Jet Fuel from Farm Waste

Posted by Bill Pollock on Feb 6, 2020 7:44:31 AM

 

jet-airplane-1354425690D11One of the big controversies that came out of the Green New Deal was the pitch to eliminate air travel in favor or other forms of transportation.  The reason given was that high speed rail or other forms of transportation could be carried out with fewer carbon emissions.  Not often discussed in the arguments in favor of, or against, the Green New Deal was the concept of continuing air travel using carbon neutral jet fuel. 

Long before Alexandria Ocasio-Cortez released her draft of the Green New Deal there were governments, airlines and research groups who had taken on the challenge of making air travel carbon neutral.  Several different approaches were taken.  The most common, and promising approach was to convert other carbon neutral fuel, such as ethanol, to jet fuel.  There is a large and ready supply of ethanol made from corn and other farm products.  More recently there has been an increased interest in using ethanol from municipal or farm waste to manufacture the jet fuel.   Optimation has long been engaged in the development of systems to help convert the US and the world to a carbon neutral economy.  This includes process for production of ethanol, methanol and carbon neutral jet fuel in addition to wind power, solar power and waterpower. 

In the United States the Department of Energy has been active in the area of renewable jet fuel and has carried out and sponsored active research.  In 2019 one of the DOE research partners, provided ethanol-derived jet fuel that was blended with existing jet fuel for a trans-Atlantic flight in a 747.   This first step used ethanol derived from corn.  There is nearly 15 billion gallons of ethanol currently produced in the United States. 

The University of Amsterdam began a jet fuel from waste program, including a pilot scale process in March 2019.  Their goal is to use waste from tourism and hospitality to create fuel for sustained carbon neutral travel instead of fossil fuels.

JetBlue plans to use what it calls sustainably sourced jet fuel on some of its flights and buy carbon offsets to emissions from its U.S. flights starting in July 2020. JetBlue will do this by investing in environmental projects including forest conservation.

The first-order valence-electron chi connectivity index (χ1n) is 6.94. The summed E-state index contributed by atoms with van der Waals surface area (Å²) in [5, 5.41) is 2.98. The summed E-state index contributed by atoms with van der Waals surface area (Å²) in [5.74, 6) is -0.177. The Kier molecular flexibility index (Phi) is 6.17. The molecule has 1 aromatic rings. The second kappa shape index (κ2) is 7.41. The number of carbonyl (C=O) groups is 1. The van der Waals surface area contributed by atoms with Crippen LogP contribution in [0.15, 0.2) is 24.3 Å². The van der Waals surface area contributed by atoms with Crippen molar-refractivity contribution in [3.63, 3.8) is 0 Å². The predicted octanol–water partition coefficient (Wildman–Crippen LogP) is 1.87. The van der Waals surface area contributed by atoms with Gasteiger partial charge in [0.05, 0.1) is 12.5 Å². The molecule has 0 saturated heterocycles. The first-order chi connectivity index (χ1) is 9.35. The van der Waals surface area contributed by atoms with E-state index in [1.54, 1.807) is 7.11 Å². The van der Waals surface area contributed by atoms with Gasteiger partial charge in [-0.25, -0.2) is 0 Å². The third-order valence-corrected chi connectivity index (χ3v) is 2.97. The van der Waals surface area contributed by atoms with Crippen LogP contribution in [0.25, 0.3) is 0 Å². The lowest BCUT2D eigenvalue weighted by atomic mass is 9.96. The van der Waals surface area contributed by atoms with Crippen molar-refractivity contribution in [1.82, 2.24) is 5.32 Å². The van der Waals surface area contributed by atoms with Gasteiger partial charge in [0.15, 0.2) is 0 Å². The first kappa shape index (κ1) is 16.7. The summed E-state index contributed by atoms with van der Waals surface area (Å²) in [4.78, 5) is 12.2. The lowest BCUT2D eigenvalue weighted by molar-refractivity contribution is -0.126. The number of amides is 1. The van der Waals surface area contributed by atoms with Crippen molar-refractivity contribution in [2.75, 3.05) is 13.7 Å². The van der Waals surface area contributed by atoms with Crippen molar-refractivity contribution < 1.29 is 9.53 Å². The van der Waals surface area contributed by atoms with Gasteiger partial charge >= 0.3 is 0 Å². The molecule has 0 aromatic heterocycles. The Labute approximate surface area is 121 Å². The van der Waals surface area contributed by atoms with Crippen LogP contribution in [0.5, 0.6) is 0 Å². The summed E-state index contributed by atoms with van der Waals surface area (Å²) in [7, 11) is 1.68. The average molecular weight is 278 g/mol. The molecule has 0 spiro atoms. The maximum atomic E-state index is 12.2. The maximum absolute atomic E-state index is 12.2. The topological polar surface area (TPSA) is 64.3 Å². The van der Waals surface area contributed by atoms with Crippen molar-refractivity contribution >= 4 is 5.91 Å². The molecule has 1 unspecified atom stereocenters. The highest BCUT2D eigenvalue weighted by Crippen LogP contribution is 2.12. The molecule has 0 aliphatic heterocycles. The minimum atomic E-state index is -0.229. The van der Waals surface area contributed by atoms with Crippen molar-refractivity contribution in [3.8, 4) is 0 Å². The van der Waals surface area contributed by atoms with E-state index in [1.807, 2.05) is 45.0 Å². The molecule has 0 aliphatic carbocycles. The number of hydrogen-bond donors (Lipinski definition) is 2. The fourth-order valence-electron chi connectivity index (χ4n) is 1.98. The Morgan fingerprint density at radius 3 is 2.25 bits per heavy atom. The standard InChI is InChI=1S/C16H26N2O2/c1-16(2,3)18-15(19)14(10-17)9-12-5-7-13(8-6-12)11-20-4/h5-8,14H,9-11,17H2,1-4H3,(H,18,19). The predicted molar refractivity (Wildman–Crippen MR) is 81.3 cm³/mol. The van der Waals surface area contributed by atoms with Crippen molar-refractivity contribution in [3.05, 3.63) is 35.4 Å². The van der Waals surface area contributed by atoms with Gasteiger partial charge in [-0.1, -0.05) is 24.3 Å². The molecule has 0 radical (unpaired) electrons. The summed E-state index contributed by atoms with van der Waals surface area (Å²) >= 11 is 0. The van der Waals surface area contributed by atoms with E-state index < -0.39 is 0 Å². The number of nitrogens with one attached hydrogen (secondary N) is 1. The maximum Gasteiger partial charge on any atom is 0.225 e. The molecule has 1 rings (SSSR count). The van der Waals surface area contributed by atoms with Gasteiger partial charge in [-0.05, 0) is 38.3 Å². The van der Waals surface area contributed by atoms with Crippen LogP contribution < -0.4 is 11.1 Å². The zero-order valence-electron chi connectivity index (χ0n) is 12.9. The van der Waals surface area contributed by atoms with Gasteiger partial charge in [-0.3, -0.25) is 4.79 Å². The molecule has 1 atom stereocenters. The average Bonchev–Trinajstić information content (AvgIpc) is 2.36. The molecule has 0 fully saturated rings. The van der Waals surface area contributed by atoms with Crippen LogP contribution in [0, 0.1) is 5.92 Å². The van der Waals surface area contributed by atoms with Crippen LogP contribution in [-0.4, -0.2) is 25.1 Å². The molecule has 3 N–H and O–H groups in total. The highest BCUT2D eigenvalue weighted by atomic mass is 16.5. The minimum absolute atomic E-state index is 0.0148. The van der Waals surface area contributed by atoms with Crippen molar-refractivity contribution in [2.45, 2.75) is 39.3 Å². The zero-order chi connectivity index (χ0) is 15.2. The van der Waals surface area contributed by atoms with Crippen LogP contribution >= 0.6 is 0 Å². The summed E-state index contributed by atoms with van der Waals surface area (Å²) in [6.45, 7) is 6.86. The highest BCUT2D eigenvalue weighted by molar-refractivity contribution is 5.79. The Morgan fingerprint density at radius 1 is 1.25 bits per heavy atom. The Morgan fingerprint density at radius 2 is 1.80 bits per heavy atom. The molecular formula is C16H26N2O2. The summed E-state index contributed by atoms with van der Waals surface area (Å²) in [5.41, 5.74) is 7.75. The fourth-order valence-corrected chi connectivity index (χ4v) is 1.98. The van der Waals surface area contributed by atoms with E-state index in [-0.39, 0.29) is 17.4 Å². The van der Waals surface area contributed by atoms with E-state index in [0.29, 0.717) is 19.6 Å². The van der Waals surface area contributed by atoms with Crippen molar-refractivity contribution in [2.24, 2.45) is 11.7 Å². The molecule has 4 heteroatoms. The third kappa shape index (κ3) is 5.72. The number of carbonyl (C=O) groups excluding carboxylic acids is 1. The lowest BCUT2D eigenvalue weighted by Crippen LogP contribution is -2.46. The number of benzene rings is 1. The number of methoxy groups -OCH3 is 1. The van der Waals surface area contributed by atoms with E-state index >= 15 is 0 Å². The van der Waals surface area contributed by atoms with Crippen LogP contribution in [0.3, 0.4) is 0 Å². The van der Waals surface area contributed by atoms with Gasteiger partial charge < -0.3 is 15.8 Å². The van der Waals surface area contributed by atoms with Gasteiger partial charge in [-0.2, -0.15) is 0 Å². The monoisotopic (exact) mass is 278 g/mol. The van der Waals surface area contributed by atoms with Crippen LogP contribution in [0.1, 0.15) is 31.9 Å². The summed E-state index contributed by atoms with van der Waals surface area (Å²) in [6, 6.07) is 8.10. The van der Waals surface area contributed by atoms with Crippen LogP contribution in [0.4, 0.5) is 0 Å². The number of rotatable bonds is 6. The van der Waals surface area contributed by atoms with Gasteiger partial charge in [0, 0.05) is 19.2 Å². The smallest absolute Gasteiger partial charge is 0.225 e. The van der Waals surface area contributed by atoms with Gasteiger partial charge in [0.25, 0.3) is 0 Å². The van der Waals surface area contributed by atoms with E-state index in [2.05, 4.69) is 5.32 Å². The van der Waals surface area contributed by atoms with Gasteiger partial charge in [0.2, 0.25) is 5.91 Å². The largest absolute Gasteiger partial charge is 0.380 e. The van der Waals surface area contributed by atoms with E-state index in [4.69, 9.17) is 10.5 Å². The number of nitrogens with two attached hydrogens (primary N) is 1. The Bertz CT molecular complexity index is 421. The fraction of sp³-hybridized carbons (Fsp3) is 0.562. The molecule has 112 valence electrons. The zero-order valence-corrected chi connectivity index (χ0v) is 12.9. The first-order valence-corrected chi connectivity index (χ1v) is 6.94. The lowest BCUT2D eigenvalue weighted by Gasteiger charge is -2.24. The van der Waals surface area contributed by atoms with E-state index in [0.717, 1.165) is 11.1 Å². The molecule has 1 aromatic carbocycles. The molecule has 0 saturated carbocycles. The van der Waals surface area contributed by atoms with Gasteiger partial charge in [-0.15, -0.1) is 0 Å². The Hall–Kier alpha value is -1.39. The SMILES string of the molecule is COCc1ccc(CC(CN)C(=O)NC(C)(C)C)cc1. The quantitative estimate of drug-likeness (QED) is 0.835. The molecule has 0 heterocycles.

The 2020 Olympics will be in Tokyo, Japan this summer. They will attempt to use only renewable energy to power the games. Among their initiatives is fueling jet fly overs with jet fuel derived from farm waste.  Optimation was involved in this initiative and fabricated the pilot plant used in producing this jet fuel.   Optimation worked with Byogy Renewables and their partners in this initiative.  Byogy’s technological process has been developed to convert ethanol, including farm waste derived ethanol, into advanced biofuels. The ethanol is converted into a mixture of long chain hydrocarbons by catalytic synthesis. The hydrocarbons are then fractionated into renewable jet fuel and gasoline.

Till now most production of carbon neutral jet fuel from waste is done in pilot plant sized units.  The first production size units, including one using the Byogy technology, are soon to follow.  The United States through the DOE, governments in the EU, as well as Japan, will be engaged in these scale-up initiatives.  Technology development groups, including those referenced above, are looking for addition funding for their technologies.  Most of them have come to the realization that not many investors, even those working within sustainability investing, have large amounts of cash set aside for sustainable aviation fuel.   For the near-term, governments and research grants will carry the day. 

Topics: Transit, Trends, Internet of Things, Energy, Engineering Services, IIoT

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